• What you say is fair.

    The difficulty with identity politics, and my general objection to it wherever it may be found, is that when a group says that it is different others respond by saying that they are different, which makes the group upset because they are viewed as different. Resistance to assimilation is an overt rejection of the culture that you don’t want to assimilate into. If that culture responds by saying that you are not a part of it, why should that upset you? They are respecting the very request you made in the first place.
    A thin theory of identity politics can function in a pluralistic society. A thick one erects walls through that society and breaks it into factions.

  • I am a modern Orthodox Jew who interacts in the secular and international world, as does my husband. How do we respond to social encounters when colleagues make stupid or insensitive remarks? So far, the best I can do is to remember to keep the high road. When I am cornered, I usually remark that people need to distinguish history from propaganda, and I try to be well read in history. “When you have read at least 5 books about Jewish History and understand what you are talking about then we will have that conversation” and make it clear that their behavior is hurtful.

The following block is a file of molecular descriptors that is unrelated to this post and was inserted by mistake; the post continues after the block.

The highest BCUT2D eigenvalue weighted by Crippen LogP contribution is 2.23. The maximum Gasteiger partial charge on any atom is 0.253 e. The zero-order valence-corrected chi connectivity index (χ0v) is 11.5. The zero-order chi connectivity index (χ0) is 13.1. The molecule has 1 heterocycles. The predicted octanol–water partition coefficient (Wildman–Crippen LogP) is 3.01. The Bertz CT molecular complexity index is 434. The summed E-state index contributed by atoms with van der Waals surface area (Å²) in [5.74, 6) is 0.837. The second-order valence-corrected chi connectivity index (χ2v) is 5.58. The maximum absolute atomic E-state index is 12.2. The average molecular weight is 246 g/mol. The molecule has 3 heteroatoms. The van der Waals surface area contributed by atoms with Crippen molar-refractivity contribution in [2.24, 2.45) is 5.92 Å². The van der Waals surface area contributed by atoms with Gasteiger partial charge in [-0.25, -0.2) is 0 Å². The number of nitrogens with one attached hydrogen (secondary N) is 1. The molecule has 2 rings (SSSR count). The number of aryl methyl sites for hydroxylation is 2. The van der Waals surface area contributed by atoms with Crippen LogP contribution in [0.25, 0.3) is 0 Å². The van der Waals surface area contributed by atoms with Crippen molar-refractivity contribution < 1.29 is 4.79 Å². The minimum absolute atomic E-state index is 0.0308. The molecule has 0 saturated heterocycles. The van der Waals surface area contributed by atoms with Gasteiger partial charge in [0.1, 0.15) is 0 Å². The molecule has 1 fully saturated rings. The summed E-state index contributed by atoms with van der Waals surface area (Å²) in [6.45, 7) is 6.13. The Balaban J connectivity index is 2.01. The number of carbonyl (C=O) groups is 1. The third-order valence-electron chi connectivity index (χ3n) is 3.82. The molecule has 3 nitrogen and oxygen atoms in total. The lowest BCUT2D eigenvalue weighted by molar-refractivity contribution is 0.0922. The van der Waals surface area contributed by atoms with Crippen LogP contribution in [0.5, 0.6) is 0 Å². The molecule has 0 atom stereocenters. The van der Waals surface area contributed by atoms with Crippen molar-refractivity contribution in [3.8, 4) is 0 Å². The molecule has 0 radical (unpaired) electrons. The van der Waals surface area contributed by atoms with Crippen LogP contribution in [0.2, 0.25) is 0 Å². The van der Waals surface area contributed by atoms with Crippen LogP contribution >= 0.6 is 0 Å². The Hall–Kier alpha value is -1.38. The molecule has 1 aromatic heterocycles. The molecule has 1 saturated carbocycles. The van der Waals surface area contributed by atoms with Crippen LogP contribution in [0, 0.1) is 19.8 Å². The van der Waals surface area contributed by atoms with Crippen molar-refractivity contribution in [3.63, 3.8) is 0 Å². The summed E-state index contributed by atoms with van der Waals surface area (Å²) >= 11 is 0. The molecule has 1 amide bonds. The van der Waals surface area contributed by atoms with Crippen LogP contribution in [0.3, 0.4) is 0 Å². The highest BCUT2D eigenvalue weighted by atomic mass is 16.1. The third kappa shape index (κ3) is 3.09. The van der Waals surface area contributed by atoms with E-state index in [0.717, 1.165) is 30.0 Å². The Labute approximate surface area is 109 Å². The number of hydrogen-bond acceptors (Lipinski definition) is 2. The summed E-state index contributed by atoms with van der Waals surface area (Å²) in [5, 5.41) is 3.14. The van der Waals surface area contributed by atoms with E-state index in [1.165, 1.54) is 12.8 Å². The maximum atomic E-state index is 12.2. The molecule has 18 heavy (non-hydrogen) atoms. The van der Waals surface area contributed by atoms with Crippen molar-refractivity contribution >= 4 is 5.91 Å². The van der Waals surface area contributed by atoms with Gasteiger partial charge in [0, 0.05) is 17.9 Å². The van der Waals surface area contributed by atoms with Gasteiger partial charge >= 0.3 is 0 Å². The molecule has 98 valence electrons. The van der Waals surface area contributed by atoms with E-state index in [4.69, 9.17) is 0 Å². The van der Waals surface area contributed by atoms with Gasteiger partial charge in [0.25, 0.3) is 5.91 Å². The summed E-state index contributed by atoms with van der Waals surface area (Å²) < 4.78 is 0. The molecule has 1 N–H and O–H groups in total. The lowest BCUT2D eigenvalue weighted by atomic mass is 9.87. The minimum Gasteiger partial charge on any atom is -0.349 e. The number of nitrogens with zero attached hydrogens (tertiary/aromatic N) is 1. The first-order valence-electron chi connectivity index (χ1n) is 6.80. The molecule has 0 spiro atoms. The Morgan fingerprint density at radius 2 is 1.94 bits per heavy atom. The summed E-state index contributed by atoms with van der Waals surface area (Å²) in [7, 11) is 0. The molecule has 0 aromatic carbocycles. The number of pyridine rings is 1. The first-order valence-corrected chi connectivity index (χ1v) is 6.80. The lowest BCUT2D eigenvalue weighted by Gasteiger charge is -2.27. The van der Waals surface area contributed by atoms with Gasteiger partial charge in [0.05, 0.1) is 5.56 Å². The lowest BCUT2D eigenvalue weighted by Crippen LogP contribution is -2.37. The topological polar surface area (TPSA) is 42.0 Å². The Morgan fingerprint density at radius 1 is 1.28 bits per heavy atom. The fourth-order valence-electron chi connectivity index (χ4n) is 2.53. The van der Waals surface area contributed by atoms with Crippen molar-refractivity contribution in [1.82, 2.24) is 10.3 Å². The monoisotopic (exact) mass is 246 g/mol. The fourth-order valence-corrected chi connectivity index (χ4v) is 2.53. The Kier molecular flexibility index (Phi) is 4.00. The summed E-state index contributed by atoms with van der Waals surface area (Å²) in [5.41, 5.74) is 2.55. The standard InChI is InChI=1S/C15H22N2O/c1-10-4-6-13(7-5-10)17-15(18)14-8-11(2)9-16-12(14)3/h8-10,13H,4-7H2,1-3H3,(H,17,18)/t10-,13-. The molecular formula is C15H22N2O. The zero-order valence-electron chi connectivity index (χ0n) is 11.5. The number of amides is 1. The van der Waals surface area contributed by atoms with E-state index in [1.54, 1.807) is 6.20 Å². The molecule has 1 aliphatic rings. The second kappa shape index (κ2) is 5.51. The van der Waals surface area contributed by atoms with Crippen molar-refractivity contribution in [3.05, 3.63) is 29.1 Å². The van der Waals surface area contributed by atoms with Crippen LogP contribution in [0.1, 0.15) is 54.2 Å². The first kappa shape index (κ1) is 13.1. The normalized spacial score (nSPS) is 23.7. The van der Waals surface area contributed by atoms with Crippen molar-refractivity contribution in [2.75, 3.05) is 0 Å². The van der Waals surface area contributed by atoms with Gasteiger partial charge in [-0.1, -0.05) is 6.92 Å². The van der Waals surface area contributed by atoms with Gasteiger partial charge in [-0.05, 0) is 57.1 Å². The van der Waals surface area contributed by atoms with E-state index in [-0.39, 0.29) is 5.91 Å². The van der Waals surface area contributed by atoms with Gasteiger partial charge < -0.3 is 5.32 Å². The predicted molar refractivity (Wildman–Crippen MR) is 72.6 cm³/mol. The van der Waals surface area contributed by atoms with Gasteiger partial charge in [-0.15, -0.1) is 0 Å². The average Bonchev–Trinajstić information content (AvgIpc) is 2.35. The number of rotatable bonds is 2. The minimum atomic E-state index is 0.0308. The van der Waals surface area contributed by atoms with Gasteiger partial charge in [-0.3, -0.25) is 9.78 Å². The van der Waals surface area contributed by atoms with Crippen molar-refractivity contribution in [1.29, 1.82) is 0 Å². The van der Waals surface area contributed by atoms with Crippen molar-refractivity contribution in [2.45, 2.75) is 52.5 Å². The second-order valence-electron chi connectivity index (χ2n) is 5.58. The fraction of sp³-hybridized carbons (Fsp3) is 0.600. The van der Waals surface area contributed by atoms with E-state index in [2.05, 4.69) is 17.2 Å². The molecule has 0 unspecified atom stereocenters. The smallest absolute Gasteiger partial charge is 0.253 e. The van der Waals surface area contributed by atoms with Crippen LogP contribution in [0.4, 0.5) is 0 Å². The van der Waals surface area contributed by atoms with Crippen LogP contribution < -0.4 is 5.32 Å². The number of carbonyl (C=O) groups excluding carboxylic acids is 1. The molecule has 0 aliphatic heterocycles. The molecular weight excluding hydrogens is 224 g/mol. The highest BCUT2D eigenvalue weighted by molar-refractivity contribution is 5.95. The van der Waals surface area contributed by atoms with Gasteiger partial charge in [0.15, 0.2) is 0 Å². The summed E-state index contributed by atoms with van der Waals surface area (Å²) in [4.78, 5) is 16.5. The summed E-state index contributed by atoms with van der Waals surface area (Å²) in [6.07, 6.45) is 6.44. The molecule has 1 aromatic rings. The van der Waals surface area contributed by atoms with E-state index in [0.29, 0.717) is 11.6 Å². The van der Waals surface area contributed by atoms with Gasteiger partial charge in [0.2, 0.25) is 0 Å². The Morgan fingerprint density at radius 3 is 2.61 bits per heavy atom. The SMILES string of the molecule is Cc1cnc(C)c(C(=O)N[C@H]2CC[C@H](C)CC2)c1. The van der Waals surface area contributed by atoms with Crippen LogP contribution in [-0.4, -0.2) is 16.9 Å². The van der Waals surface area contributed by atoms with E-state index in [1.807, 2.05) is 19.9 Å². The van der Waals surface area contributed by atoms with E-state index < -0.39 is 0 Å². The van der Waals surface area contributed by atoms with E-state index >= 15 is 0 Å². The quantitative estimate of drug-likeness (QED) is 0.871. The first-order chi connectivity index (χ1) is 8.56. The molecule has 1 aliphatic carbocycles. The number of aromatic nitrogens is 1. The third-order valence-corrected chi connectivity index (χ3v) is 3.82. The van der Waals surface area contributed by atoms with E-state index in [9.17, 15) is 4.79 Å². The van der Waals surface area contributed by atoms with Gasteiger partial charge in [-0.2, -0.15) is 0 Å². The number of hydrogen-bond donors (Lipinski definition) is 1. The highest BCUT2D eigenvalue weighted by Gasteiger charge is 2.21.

In one encounter, my husband remarked about the EU”s behavior during the Balkan conflicts and the individual quickly backed down and remained respectfully collegial afterwards.
    I would love to hear other peoples’ experiences in similar situations.